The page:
John Pettitt holding the “Ryder Cup” 1985


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St. Agnes Convent & National Museum

Convent of St Agnes

The Convent of St Agnes is the oldest standing Gothic stucture in Prague, dating back to the 13th Century. The convent was once home to the Order of the Poor Clares.

The Convent of St Agnes was established in 1234 by the Premysl King Wenceslas I, who made his sister Anezka (Agnes) its first abbess. Agnes was beatified in the 19th century and canonised in November 1989 by the pope John Paul II, as St Agnes of Bohemia.


The convent is now home to the National Gallery's collection of 19th- and 20th-century Czech art.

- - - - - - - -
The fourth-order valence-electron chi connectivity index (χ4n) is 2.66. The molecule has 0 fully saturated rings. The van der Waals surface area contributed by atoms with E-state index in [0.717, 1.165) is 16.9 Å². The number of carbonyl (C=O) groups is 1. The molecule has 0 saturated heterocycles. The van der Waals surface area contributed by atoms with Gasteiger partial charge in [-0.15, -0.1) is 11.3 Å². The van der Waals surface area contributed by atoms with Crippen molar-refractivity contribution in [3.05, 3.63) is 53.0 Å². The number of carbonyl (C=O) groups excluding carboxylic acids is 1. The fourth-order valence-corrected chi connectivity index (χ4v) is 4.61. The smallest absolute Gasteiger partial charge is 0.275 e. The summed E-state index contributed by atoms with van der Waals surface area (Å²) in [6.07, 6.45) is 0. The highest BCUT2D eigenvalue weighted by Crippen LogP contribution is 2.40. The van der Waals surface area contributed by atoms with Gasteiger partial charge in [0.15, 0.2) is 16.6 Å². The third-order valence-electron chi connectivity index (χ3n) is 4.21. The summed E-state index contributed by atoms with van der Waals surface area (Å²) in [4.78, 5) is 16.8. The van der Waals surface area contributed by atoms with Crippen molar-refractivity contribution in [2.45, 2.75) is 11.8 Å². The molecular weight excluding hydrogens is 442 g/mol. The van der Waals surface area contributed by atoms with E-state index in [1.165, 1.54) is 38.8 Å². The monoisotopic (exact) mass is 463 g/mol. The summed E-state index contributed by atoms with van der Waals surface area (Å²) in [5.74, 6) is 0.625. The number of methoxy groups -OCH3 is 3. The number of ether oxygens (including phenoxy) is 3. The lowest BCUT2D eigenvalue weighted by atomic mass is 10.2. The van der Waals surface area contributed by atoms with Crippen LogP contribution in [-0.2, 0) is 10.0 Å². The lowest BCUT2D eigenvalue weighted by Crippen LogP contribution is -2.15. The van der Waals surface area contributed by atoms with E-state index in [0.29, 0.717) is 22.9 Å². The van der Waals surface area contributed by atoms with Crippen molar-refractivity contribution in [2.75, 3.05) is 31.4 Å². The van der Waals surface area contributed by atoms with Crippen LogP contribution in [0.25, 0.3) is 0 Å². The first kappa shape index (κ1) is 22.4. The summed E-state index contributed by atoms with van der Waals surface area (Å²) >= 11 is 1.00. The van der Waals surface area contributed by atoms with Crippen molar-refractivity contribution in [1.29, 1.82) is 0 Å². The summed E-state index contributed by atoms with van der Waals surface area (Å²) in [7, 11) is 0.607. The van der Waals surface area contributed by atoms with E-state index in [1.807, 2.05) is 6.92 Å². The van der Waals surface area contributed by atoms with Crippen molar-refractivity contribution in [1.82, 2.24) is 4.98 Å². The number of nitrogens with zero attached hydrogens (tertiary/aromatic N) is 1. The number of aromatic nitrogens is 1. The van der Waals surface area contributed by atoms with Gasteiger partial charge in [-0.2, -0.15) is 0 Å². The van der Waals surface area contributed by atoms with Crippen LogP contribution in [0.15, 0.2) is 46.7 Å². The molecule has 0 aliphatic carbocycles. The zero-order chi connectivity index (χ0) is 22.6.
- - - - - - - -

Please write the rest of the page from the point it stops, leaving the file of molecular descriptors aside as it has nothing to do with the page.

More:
In addition to rooms of contemplative oils, the museum of the Convent of St Agnes contains many bronze studies that preceded the casting of some of the greatest public monuments in Prague, including the equestrian statue of St. Wenceslas on top of the National Theatre.

Prague National Museum

The National Museum of Prague overlooks Wenceslas Square, and contains many collections of national history. It is the oldest museum in Bohemia.

The National Museum is primarily a scientific institution that contains scientific and historical collections. It contains almost 14 million items from the fields of natural history, history, the arts, music and more.


The staircase inside the Prague National Museum has superb acoustics, and so is home to many choral concerts.

The Prague National Museum can be found at the top of Wenceslas Square, Prague.

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